Nervous system injuries affect over 90,000 people every year, with spinal cord injuries alone estimated to affect 10,000 people each year. As a result of this high incidence of neurological injuries, nerve or neuron regeneration and repair, is becoming a rapidly growing field dedicated to the discovery of new ways to recover nerve functionality after injury. Now, a study from researchers at the National Institute of Neurological Disorders and Stroke shows that boosting the transport of mitochondria along neuronal axons enhances the ability of mouse nerve cells to repair themselves after injury. The team state that their findings suggest potential new strategies to stimulate the regrowth of human neurons damaged by injury or disease. The study is published in The Journal of Cell Biology.
Previous studies show that neurons need large amounts of energy to extend their axons long distances through the body. This energy, in the form of adenosine triphosphate (ATP), is provided by mitochondria, the cell’s internal power plants. During development, mitochondria are transported up and down growing axons to generate ATP wherever it is needed. In adults, however, mitochondria become less mobile as mature neurons produce a protein called syntaphilin that anchors the mitochondria in place. The current study investigates whether this decrease in mitochondrial transport might explain why adult neurons are typically unable to regrow after injury.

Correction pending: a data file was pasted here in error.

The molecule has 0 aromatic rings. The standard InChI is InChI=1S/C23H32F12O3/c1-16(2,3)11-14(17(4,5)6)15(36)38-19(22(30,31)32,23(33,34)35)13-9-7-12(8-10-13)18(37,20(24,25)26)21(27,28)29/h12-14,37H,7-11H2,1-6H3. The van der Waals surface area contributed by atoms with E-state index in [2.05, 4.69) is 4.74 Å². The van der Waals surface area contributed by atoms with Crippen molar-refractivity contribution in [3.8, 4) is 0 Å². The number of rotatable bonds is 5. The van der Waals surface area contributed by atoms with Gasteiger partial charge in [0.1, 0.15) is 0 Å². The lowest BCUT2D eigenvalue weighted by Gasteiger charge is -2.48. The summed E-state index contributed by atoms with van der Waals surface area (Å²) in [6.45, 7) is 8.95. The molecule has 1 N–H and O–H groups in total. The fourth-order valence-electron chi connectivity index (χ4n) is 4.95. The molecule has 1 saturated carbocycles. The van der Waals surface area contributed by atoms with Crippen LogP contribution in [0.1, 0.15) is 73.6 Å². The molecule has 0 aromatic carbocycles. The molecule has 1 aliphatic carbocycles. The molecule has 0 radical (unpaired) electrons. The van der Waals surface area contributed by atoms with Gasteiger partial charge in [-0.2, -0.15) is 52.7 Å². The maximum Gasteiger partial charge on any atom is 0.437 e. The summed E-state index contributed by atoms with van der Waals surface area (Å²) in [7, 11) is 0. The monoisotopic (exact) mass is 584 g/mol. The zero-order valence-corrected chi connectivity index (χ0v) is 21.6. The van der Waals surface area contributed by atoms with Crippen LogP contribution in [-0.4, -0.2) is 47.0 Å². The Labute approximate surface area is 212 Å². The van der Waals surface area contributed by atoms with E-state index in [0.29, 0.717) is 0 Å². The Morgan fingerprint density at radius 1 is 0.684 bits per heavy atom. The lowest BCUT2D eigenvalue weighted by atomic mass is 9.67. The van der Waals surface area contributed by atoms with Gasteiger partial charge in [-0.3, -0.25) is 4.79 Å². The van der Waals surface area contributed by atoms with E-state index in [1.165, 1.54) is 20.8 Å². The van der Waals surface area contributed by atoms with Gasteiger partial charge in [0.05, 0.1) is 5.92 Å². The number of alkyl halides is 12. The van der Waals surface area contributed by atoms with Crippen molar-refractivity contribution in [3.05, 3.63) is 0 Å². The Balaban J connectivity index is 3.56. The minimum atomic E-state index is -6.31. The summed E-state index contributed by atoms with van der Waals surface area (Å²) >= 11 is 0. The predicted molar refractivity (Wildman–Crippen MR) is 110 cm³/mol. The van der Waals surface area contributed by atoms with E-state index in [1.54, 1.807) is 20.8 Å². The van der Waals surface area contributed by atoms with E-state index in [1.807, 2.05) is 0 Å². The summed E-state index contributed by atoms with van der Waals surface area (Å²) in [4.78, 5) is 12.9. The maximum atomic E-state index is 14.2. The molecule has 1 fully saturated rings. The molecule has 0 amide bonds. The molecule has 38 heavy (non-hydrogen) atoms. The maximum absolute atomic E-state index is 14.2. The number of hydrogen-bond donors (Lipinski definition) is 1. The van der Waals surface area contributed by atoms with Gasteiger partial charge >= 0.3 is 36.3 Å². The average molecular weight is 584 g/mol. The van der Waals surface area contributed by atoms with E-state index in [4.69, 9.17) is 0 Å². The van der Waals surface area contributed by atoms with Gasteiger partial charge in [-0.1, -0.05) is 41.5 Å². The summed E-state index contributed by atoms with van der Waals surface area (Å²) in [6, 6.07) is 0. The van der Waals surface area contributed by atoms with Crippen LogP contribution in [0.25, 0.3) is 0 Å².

The current study shows that when mature mouse axons are severed, nearby mitochondria are damaged and become unable to provide sufficient ATP to support injured nerve regeneration. However, when the lab genetically removed syntaphilin from the nerve cells, mitochondrial transport was enhanced, allowing the damaged mitochondria to be replaced by healthy mitochondria capable of producing ATP. Results show that syntaphilin-deficient mature neurons regain the ability to regrow after injury, just like young neurons, and removing syntaphilin from adult mice facilitated the regeneration of their sciatic nerves after injury.
Data findings show that reduced mitochondrial motility in injured axons is the mechanism controlling regrowth in mature neurons. Results show that severing of an axon induces acute mitochondrial depolarization and ATP depletion in injured axons. The group state that enhancing mitochondrial transport via genetic manipulation facilitated regenerative capacity by replenishing healthy mitochondria in injured axons, thereby rescuing energy deficits. They go on to add that an in-vivo sciatic nerve crush study further shows that enhanced mitochondrial transport in snph knockout mice accelerates axon regeneration.
The team surmise that their study suggests understanding deficits in mitochondrial trafficking and energy supply in injured axons of mature neurons benefits development of new strategies to stimulate axon regeneration. For the future, the researchers state that such combined approaches may represent a valid therapeutic strategy to facilitate regeneration in the central and peripheral nervous systems after injury or disease.